After our hosts at Hotel Escondido agreed to provide early breakfast, we headed south along the Rio Urique to Arroyo Hacienda-a spectacular slot canyon draining in from the west. Hummingbirds were much in evidence this morning with numbers of all three local species-Broad-billed, Violet-crowned and Berylline. Several Gray Silkies perched high in the open for us to appreciate. Sinaloa Wren, Nutting's Flycatcher and more Five-striped Sparrows joined in. In the midst of all this activity I heard a different call down near the creek which I realized was a Golden Vireo. Play back reeled the bird up to our spot on the hillside for close views. We had discovered this species in Arroyo Hacienda almost a decade ago but failed to relocate it on our 2023 tour. I was pleased to find it back in its northernmost haunt.

Once we entered the high walled portion of the canyon, we relaxed in the full shade. While being serenaded by a couple Brown-backed Solitaires, we noticed action at a fruiting tree across the creek. White-throated Thrushes busy making forays were joined by several Flame-colored Tanagers. In the midst of this delightful activity, one of the trip members called out "what's this bird?" Turned out to be a male Red-headed Tanager, a diminutive tanager endemic to west Mexico and a species we see less than half the time on this itinerary. Quite a treat for us before our long hike back to the van and our long drive back to Hotel Paraiso del Oso.

Due to a change in the train schedule, we had an extra day in the high country so we hiked nearby El Cajon on our last day in pine oak habitat. This lush side canyon always has water even now nearing the end of the dry season. Although we dipped on our effort to find Gray-collared Becard, we were able to add Mountain Pygmy Owl, White-striped Woodcreeper, Elegant Trogon, and Blue-throated Mountain-gem. A singing Townsend's Solitaire at our turn around spot was a bit of a surprise, normally scarce even at higher elevation. As we returned to the van, an empid came in less than 10' away allowing us to confirm it as a Pine Flycatcher, another Mexico endemic.

Next day we bid farewell to the fine folks at Hotel Paraiso del Oso and boarded El Chepe for our return to the lowlands. We birded along the Rio Fuerte the following day enjoying the profusion of birds drawn to the river. Black-vented and Hooded Oriole, Great Kiskadee and Social Flycatchers, and numerous Cinnamon-bellied Saltators all reap the insect bounty along the river. A lone Rose-throated Becard showed nicely. After much searching, we were finally able to get a close up view pf Cinnamon-rumped Seedeater. Pausing at the Baroten bridge on our return to the hotel to view an egret/cormorant rookery, one of our sharp-eyed members spotted an early Yellow-winged Cacique zipping into dense riverside cover.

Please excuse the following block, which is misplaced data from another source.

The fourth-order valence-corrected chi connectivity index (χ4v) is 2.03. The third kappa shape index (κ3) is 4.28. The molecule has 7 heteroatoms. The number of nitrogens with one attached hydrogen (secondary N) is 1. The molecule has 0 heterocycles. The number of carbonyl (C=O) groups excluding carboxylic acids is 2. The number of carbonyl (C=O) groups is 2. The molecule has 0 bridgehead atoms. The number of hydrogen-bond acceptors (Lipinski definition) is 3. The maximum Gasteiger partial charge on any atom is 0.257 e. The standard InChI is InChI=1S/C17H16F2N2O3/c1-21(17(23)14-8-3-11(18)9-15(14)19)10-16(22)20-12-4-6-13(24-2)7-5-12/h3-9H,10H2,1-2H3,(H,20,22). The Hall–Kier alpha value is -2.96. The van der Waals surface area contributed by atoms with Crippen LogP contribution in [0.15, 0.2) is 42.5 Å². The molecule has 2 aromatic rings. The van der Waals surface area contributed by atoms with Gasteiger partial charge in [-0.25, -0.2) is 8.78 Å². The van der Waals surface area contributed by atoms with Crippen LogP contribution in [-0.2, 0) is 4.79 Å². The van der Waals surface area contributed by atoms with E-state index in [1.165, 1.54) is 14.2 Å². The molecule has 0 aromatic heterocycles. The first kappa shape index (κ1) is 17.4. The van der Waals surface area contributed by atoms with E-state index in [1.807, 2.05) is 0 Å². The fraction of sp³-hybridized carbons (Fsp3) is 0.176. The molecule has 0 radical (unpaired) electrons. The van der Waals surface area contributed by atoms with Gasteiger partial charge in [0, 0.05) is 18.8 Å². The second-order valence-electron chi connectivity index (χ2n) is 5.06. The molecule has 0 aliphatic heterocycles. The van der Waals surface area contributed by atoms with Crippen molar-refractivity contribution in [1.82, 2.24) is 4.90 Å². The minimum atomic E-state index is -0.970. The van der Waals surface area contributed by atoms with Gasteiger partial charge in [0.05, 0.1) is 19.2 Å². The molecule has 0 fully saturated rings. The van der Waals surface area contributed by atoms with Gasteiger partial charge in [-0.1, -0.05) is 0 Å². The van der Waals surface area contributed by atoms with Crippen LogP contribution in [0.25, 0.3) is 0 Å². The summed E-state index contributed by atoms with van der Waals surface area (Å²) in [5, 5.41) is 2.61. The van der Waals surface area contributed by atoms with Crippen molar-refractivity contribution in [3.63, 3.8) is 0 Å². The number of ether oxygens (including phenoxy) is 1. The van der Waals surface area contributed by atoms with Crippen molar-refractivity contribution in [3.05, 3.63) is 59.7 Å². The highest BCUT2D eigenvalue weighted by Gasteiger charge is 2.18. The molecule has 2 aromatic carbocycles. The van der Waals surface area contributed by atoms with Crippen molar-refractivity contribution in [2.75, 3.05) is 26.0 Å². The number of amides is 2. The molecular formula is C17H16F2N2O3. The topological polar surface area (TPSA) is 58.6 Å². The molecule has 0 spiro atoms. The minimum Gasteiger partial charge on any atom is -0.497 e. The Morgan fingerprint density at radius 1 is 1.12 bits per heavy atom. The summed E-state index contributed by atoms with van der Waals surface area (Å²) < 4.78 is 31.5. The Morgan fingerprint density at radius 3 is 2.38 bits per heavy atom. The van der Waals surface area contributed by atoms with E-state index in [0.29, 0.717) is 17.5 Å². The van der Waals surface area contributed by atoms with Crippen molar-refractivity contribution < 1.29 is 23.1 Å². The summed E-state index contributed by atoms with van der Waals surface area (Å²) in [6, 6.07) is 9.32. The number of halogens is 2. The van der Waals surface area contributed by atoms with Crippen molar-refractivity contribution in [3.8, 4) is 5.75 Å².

Our last full day of birding in Mexico was focused on the massive estuary at Yavaros, southwest of Navajoa. The vast mudflats there are an important wintering area and migration stop over for numerous shorebirds. Hundreds of Marbled Godwits plus an assortment of Dunlin, Black-bellied Plover, and Short-billed Dowitcher scurry in all directions. Of special interest, Red Knots, a severely declining species, are present here every year with this year's total of almost 50 being the most I have seen. On a side salt pan near town, we saw many Wilson's Phalarope, returning from their South American wintering grounds, as well as Lesser Yellowlegs and several first ever for the itinerary Stilt Sandpipers. We then headed for the pilings and rocks at the end of the peninsula. A bunch of Blue-footed Boobies were loafing there with Ruddy Turnstones and a lone Surfbird feeding on the rocks below. Out in the channel, I noticed a dark, smallish bird flying erratically. I expected, as it flew closer, to turn out to be a Black Tern. Instead we were treated to an entirely novel viewing of a Black Storm Petrel which had ventured well into the bay. As the bird flew back and forth off the end of the pier I, once again, remembered the allure, and privilege, of being able to peer into the world of birds. A blessed end to another Mexico birding adventure.